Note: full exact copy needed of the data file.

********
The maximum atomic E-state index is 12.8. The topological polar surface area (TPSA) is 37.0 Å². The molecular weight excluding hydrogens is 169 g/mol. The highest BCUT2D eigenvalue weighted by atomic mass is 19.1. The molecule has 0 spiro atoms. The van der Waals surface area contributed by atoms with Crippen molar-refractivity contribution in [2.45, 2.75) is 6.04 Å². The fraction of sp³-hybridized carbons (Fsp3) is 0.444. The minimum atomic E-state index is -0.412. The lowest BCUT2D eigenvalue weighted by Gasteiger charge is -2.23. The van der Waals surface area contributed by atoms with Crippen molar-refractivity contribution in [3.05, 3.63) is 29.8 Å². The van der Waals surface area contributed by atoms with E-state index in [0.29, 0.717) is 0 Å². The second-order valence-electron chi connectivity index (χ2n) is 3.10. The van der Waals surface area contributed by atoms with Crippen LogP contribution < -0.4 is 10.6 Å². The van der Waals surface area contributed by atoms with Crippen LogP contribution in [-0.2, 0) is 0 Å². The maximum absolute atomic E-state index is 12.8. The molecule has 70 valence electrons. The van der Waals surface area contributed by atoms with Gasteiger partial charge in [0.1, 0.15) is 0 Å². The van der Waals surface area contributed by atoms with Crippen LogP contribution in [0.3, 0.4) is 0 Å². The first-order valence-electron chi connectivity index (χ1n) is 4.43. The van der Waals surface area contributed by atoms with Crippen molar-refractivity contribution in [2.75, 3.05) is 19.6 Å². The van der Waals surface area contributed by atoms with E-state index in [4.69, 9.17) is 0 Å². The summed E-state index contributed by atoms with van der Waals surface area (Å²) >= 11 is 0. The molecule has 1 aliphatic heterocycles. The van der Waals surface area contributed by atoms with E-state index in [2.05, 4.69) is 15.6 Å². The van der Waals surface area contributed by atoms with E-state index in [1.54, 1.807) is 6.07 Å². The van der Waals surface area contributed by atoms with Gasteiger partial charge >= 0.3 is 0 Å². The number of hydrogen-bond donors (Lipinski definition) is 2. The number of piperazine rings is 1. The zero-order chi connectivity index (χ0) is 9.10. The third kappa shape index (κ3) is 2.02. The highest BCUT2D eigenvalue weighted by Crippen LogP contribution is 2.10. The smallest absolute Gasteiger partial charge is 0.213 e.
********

The maximum atomic E-state index is 12.8. The topological polar surface area (TPSA) is 37.0 Å². The molecular weight excluding hydrogens is 169 g/mol. The highest BCUT2D eigenvalue weighted by atomic mass is 19.1. The molecule has 0 spiro atoms. The van der Waals surface area contributed by atoms with Crippen molar-refractivity contribution in [2.45, 2.75) is 6.04 Å². The fraction of sp³-hybridized carbons (Fsp3) is 0.444. The minimum atomic E-state index is -0.412. The lowest BCUT2D eigenvalue weighted by Gasteiger charge is -2.23. The van der Waals surface area contributed by atoms with Crippen molar-refractivity contribution in [3.05, 3.63) is 29.8 Å². The van der Waals surface area contributed by atoms with E-state index in [0.29, 0.717) is 0 Å². The second-order valence-electron chi connectivity index (χ2n) is 3.10. The van der Waals surface area contributed by atoms with Crippen LogP contribution < -0.4 is 10.6 Å². The van der Waals surface area contributed by atoms with Crippen LogP contribution in [-0.2, 0) is 0 Å². The maximum absolute atomic E-state index is 12.8. The molecule has 70 valence electrons. The van der Waals surface area contributed by atoms with Gasteiger partial charge in [0.1, 0.15) is 0 Å². The van der Waals surface area contributed by atoms with Crippen LogP contribution in [0.3, 0.4) is 0 Å². The first-order valence-electron chi connectivity index (χ1n) is 4.43. The van der Waals surface area contributed by atoms with Crippen molar-refractivity contribution in [2.75, 3.05) is 19.6 Å². The van der Waals surface area contributed by atoms with E-state index in [4.69, 9.17) is 0 Å². The summed E-state index contributed by atoms with van der Waals surface area (Å²) >= 11 is 0. The molecule has 1 aliphatic heterocycles. The van der Waals surface area contributed by atoms with E-state index in [2.05, 4.69) is 15.6 Å². The van der Waals surface area contributed by atoms with E-state index in [1.54, 1.807) is 6.07 Å². The van der Waals surface area contributed by atoms with Gasteiger partial charge >= 0.3 is 0 Å². The number of hydrogen-bond donors (Lipinski definition) is 2. The number of piperazine rings is 1. The zero-order chi connectivity index (χ0) is 9.10. The third kappa shape index (κ3) is 2.02. The highest BCUT2D eigenvalue weighted by Crippen LogP contribution is 2.10. The smallest absolute Gasteiger partial charge is 0.213 e.